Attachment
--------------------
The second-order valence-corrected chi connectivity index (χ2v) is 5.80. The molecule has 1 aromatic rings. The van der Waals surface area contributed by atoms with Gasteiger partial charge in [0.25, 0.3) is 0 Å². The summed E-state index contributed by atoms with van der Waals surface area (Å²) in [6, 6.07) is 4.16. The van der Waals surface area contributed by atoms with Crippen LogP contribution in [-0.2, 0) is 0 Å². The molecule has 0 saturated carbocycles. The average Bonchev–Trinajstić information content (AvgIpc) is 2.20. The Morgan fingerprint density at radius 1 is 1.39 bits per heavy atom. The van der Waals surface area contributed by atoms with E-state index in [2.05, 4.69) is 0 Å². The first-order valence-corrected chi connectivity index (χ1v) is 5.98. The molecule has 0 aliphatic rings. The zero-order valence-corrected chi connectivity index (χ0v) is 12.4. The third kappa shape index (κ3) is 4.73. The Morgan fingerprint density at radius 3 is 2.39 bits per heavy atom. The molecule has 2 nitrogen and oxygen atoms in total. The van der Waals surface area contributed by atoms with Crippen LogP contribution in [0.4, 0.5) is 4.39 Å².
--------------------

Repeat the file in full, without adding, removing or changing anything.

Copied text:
The second-order valence-corrected chi connectivity index (χ2v) is 5.80. The molecule has 1 aromatic rings. The van der Waals surface area contributed by atoms with Gasteiger partial charge in [0.25, 0.3) is 0 Å². The summed E-state index contributed by atoms with van der Waals surface area (Å²) in [6, 6.07) is 4.16. The van der Waals surface area contributed by atoms with Crippen LogP contribution in [-0.2, 0) is 0 Å². The molecule has 0 saturated carbocycles. The average Bonchev–Trinajstić information content (AvgIpc) is 2.20. The Morgan fingerprint density at radius 1 is 1.39 bits per heavy atom. The van der Waals surface area contributed by atoms with E-state index in [2.05, 4.69) is 0 Å². The first-order valence-corrected chi connectivity index (χ1v) is 5.98. The molecule has 0 aliphatic rings. The zero-order valence-corrected chi connectivity index (χ0v) is 12.4. The third kappa shape index (κ3) is 4.73. The Morgan fingerprint density at radius 3 is 2.39 bits per heavy atom. The molecule has 2 nitrogen and oxygen atoms in total. The van der Waals surface area contributed by atoms with Crippen LogP contribution in [0.4, 0.5) is 4.39 Å².